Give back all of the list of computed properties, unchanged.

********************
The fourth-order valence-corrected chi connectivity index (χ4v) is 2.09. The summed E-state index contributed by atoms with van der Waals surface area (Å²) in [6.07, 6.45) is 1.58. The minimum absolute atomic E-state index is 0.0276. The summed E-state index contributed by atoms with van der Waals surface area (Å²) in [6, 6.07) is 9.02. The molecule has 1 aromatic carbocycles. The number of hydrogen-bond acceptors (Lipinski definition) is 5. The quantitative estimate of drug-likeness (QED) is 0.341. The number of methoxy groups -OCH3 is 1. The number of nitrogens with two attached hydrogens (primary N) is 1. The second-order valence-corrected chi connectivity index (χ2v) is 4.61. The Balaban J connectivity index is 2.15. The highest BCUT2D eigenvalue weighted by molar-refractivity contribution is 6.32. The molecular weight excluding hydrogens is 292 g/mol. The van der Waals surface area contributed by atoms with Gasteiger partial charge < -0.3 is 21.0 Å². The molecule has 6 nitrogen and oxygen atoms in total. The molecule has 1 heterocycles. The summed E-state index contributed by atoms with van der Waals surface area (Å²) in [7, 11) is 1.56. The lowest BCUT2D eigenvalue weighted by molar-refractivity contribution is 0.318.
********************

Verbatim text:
The fourth-order valence-corrected chi connectivity index (χ4v) is 2.09. The summed E-state index contributed by atoms with van der Waals surface area (Å²) in [6.07, 6.45) is 1.58. The minimum absolute atomic E-state index is 0.0276. The summed E-state index contributed by atoms with van der Waals surface area (Å²) in [6, 6.07) is 9.02. The molecule has 1 aromatic carbocycles. The number of hydrogen-bond acceptors (Lipinski definition) is 5. The quantitative estimate of drug-likeness (QED) is 0.341. The number of methoxy groups -OCH3 is 1. The number of nitrogens with two attached hydrogens (primary N) is 1. The second-order valence-corrected chi connectivity index (χ2v) is 4.61. The Balaban J connectivity index is 2.15. The highest BCUT2D eigenvalue weighted by molar-refractivity contribution is 6.32. The molecular weight excluding hydrogens is 292 g/mol. The van der Waals surface area contributed by atoms with Gasteiger partial charge < -0.3 is 21.0 Å². The molecule has 6 nitrogen and oxygen atoms in total. The molecule has 1 heterocycles. The summed E-state index contributed by atoms with van der Waals surface area (Å²) in [7, 11) is 1.56. The lowest BCUT2D eigenvalue weighted by molar-refractivity contribution is 0.318.